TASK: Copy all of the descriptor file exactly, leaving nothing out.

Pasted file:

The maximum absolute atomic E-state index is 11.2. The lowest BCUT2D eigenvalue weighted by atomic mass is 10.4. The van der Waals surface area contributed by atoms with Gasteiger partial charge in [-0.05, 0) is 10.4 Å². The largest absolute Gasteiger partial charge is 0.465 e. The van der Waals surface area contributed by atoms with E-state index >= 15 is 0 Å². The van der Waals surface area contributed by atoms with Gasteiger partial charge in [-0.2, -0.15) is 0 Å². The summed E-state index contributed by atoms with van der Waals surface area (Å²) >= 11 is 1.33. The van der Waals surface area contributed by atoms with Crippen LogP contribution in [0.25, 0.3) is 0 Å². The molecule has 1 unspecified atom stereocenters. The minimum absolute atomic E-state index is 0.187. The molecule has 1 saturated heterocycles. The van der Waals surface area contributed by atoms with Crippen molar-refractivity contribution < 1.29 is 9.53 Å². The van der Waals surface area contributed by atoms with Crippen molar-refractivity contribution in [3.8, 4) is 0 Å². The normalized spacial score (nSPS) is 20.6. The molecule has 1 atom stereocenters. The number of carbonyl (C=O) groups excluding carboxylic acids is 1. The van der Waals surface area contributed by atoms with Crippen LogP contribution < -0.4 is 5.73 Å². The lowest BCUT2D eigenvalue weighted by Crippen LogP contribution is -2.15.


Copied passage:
The maximum absolute atomic E-state index is 11.2. The lowest BCUT2D eigenvalue weighted by atomic mass is 10.4. The van der Waals surface area contributed by atoms with Gasteiger partial charge in [-0.05, 0) is 10.4 Å². The largest absolute Gasteiger partial charge is 0.465 e. The van der Waals surface area contributed by atoms with E-state index >= 15 is 0 Å². The van der Waals surface area contributed by atoms with Gasteiger partial charge in [-0.2, -0.15) is 0 Å². The summed E-state index contributed by atoms with van der Waals surface area (Å²) >= 11 is 1.33. The van der Waals surface area contributed by atoms with Crippen LogP contribution in [0.25, 0.3) is 0 Å². The molecule has 1 unspecified atom stereocenters. The minimum absolute atomic E-state index is 0.187. The molecule has 1 saturated heterocycles. The van der Waals surface area contributed by atoms with Crippen molar-refractivity contribution < 1.29 is 9.53 Å². The van der Waals surface area contributed by atoms with Crippen molar-refractivity contribution in [3.8, 4) is 0 Å². The normalized spacial score (nSPS) is 20.6. The molecule has 1 atom stereocenters. The number of carbonyl (C=O) groups excluding carboxylic acids is 1. The van der Waals surface area contributed by atoms with Crippen LogP contribution < -0.4 is 5.73 Å². The lowest BCUT2D eigenvalue weighted by Crippen LogP contribution is -2.15.